Our 2015 Midyear Security Report (MSR) is out this week, and it’s been a bumpy year when you consider the innovative, resilient, and evasive nature of the global cyber attacks we’ve seen in recent months. Our team continues to see adversaries who rapidly refine their ability to develop and deploy malware that evades detection. It is sobering to note that our MSR confirms that the security industry is just not keeping pace with the attackers.

The MSR is our follow-up to the Cisco Annual Security Report (ASR), which we publish in January. The 2015 MSR updates you on what we’ve seen in the first half of 2015, with analysis and insights about the latest attack trends and advice on what to do about them.

Some of the top troubling trends in this year’s six-month update include:

  • Expanding ransomware use, which is making a successful business out of holding data hostage until targeted users pay up
  • Highly effective exploit kits such as Angler, using vulnerabilities in Flash to compromise systems
  • Increasing creativity by malware authors, who are even going so far as to include text excerpts from classic literature like Jane Austen’s novel Sense and Sensibility in their code efforts to throw off antivirus detection software

For additional insights about the midyear security report and what is happening, check out the video below, where John Chambers—Cisco’s Executive Chairman and Executive Sponsor for Cisco’s Security Business—and I discuss the findings and touch on what organizations can do to become more safe.

Overall, what we’re seeing on the attack front is speed first, along with creativity and a willingness of the hacker community to evolve new tools and strategies and recycle some old familiar ones, too. An example of this is the use of Microsoft Office macros to deliver malware—an old tactic that had fallen out of favor with criminals but is now being taken up again.

We live in a world where hackers relentlessly do whatever it takes to get past cyber defenses. And they’re getting through in large part because a discouragingly large number of organizations still deploy complex, unwieldy patchworks of outdated security point products that are difficult to manage and offer feeble defense against today’s sophisticated attacks.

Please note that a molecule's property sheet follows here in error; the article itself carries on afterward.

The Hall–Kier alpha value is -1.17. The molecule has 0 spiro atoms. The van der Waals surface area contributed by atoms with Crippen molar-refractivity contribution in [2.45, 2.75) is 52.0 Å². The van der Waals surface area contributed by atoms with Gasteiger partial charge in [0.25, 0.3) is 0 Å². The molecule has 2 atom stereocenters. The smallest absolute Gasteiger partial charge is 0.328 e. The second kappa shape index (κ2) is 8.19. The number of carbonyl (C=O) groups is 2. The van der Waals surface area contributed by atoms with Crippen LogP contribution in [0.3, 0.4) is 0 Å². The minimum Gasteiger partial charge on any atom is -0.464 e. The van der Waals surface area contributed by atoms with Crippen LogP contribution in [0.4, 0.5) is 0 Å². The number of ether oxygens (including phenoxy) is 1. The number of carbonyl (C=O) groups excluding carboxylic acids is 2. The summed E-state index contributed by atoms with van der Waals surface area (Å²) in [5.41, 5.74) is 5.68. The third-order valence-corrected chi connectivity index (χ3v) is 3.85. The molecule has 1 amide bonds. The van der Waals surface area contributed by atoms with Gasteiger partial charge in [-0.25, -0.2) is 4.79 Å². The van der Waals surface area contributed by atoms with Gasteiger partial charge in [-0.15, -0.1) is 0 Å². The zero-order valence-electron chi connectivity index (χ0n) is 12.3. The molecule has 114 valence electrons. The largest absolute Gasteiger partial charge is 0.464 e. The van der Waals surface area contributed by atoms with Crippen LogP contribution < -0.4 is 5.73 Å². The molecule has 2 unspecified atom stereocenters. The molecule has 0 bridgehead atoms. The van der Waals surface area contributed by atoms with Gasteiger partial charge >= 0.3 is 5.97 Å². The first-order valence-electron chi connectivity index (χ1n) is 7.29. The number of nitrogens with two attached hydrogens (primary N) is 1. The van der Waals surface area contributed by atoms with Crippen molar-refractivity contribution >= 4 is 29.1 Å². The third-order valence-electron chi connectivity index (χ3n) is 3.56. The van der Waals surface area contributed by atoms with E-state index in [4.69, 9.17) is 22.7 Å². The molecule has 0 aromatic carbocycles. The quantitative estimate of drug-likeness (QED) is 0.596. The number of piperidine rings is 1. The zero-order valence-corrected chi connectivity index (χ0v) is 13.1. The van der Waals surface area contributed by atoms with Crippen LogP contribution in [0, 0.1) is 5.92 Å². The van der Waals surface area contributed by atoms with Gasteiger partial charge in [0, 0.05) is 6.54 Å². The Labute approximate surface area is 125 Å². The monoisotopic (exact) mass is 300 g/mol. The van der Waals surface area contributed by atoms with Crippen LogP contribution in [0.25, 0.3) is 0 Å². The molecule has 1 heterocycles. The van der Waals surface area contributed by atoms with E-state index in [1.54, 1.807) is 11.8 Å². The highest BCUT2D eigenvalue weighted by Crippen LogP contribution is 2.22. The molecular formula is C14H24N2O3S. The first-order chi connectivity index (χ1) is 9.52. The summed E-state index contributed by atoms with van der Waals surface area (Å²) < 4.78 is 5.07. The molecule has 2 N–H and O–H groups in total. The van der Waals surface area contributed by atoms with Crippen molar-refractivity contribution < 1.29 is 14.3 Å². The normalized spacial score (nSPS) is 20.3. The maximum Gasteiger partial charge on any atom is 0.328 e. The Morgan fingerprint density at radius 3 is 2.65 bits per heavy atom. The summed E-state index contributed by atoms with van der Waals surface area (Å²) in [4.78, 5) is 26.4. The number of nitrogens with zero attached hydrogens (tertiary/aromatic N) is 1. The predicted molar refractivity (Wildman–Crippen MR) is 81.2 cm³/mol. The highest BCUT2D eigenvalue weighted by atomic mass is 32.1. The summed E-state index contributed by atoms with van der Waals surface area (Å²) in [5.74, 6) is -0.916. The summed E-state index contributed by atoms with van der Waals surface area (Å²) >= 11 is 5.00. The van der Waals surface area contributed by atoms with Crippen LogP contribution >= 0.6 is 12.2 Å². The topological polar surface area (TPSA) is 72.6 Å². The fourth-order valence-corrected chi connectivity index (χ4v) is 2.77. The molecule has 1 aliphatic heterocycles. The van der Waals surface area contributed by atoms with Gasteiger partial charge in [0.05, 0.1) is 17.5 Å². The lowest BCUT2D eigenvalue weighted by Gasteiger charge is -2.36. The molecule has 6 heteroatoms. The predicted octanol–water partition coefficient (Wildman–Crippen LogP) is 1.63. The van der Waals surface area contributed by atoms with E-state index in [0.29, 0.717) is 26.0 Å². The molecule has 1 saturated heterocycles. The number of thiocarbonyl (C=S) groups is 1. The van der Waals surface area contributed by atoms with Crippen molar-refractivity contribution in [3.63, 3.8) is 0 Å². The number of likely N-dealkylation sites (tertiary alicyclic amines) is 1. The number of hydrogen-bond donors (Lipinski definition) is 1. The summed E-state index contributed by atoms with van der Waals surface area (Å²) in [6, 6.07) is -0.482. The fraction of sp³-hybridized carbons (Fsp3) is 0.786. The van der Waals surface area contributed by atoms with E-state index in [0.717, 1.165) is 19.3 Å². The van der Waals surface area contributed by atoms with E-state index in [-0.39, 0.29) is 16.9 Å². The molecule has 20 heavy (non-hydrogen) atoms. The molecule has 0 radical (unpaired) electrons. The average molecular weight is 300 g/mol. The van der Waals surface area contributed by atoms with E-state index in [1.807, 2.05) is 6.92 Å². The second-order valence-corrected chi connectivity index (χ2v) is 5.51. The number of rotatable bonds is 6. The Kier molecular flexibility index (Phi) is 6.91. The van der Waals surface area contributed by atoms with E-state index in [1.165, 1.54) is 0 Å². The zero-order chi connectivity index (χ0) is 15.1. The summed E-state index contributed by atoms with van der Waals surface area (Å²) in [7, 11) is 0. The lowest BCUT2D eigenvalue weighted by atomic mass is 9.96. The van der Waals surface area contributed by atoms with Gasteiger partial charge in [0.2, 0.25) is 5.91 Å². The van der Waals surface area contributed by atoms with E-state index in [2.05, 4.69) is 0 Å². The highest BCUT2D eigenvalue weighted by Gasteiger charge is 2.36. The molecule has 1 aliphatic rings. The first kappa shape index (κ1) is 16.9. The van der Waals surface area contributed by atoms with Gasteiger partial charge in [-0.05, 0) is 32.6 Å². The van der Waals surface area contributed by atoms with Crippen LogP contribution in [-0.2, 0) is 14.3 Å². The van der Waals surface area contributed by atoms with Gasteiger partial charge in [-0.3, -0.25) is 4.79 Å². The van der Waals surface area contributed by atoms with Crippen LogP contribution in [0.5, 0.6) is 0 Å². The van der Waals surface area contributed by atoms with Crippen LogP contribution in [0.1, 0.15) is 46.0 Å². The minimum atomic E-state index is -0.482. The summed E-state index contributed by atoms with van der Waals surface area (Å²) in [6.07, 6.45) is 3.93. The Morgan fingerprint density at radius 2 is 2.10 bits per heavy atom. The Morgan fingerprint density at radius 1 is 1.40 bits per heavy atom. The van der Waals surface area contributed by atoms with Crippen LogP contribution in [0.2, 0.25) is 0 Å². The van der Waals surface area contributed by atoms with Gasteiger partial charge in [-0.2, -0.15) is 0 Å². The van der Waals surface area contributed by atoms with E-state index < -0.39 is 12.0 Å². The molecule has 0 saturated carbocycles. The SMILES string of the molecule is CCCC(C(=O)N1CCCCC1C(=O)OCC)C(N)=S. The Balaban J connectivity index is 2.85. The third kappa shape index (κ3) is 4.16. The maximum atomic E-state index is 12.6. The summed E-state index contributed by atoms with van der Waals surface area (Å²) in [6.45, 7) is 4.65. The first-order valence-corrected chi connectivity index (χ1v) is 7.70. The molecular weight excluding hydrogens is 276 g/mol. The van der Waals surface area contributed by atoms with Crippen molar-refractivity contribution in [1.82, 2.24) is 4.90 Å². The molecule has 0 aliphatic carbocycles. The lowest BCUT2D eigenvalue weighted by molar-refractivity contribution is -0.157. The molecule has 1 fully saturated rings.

The MSR findings point to the urgent need to lower the time to detection (TTD) for attacks, a key metric in security technology and operations. This is vital for security teams to quickly scope a compromise before considerable damage is done. Encouragingly, Cisco solutions achieve TTD between 41 and 50 hours, which is well ahead of current industry estimates of 100 to 200 days―a level that is not good enough, given how rapidly malware authors are innovating today. In the coming years, a move to integrated threat defense approaches that goes beyond point products like security information and event management (SIEM) solutions will enable organizations to accelerate time to detection.

Recommendations for the Future

As more consolidation and integration in the security industry unfolds over the next five years, customers of new security products and services will need to make sure the solutions they deploy are effective, sustainable, and trusted.

In a market with a severe deficit in security talent, enlisting security services provider expertise offers more flexibility to pivot with the shifting threat landscape. These providers tend to look at security holistically—the people, processes and technology—and can help guide businesses invest in and get the most from their security investments.

But perhaps most importantly, enterprises should make themselves accountable for confirming that their IT infrastructure, products, solutions and services are trustworthy. This means taking the time to understand what security and other IT vendors are doing to build security into their products.

Trust needs to be built in through the entire lifecycle of a product, from design to deployment, so when organizations think about security, it’s important that they demand that their IT vendors can prove that their products are trustworthy and remain trustworthy through every point in the supply chain that delivers those products to them. Are vendors demonstrating that their products can be trusted and can they back up their claims contractually? These are the types of questions everyone should be asking.

In the final analysis, no organization in any industry can consider itself “safer” than others when it comes to being a target. Everyone should assume that they are vulnerable, that attacks will happen, and that they should implement defense-in-depth strategies. A proactive, in-depth, cyber defense strategy, of which technology is just one component, continues to be our best answer. This is critical for countries, law enforcement, and businesses alike to meet the threat of criminal innovation.

To learn all the details, be sure to download our 2015 Midyear Security Report.